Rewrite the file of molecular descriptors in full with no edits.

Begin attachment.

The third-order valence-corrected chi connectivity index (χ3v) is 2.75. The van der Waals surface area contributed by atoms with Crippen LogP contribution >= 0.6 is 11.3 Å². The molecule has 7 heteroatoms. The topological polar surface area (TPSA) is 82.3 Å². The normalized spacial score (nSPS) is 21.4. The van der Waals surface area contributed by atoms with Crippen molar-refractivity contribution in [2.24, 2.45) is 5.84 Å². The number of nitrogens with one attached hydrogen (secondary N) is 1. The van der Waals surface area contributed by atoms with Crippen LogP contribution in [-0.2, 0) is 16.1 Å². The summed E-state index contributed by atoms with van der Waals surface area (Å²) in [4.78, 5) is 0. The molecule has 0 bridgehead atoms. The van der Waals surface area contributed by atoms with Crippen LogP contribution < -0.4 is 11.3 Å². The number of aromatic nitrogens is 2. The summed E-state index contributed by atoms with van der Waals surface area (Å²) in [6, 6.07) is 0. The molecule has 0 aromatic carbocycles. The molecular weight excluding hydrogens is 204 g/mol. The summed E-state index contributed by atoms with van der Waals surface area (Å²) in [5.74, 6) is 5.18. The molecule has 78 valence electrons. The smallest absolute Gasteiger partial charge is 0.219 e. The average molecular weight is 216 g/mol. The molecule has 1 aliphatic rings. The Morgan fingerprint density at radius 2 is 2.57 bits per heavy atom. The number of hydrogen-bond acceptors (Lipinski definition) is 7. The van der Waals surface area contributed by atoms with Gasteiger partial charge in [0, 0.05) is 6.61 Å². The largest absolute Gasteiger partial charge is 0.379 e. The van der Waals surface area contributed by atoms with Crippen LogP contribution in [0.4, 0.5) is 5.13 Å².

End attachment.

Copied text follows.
The third-order valence-corrected chi connectivity index (χ3v) is 2.75. The van der Waals surface area contributed by atoms with Crippen LogP contribution >= 0.6 is 11.3 Å². The molecule has 7 heteroatoms. The topological polar surface area (TPSA) is 82.3 Å². The normalized spacial score (nSPS) is 21.4. The van der Waals surface area contributed by atoms with Crippen molar-refractivity contribution in [2.24, 2.45) is 5.84 Å². The number of nitrogens with one attached hydrogen (secondary N) is 1. The van der Waals surface area contributed by atoms with Crippen LogP contribution in [-0.2, 0) is 16.1 Å². The summed E-state index contributed by atoms with van der Waals surface area (Å²) in [4.78, 5) is 0. The molecule has 0 bridgehead atoms. The van der Waals surface area contributed by atoms with Crippen LogP contribution < -0.4 is 11.3 Å². The number of aromatic nitrogens is 2. The summed E-state index contributed by atoms with van der Waals surface area (Å²) in [6, 6.07) is 0. The molecule has 0 aromatic carbocycles. The molecular weight excluding hydrogens is 204 g/mol. The summed E-state index contributed by atoms with van der Waals surface area (Å²) in [5.74, 6) is 5.18. The molecule has 78 valence electrons. The smallest absolute Gasteiger partial charge is 0.219 e. The average molecular weight is 216 g/mol. The molecule has 1 aliphatic rings. The Morgan fingerprint density at radius 2 is 2.57 bits per heavy atom. The number of hydrogen-bond acceptors (Lipinski definition) is 7. The van der Waals surface area contributed by atoms with Gasteiger partial charge in [0, 0.05) is 6.61 Å². The largest absolute Gasteiger partial charge is 0.379 e. The van der Waals surface area contributed by atoms with Crippen LogP contribution in [0.4, 0.5) is 5.13 Å².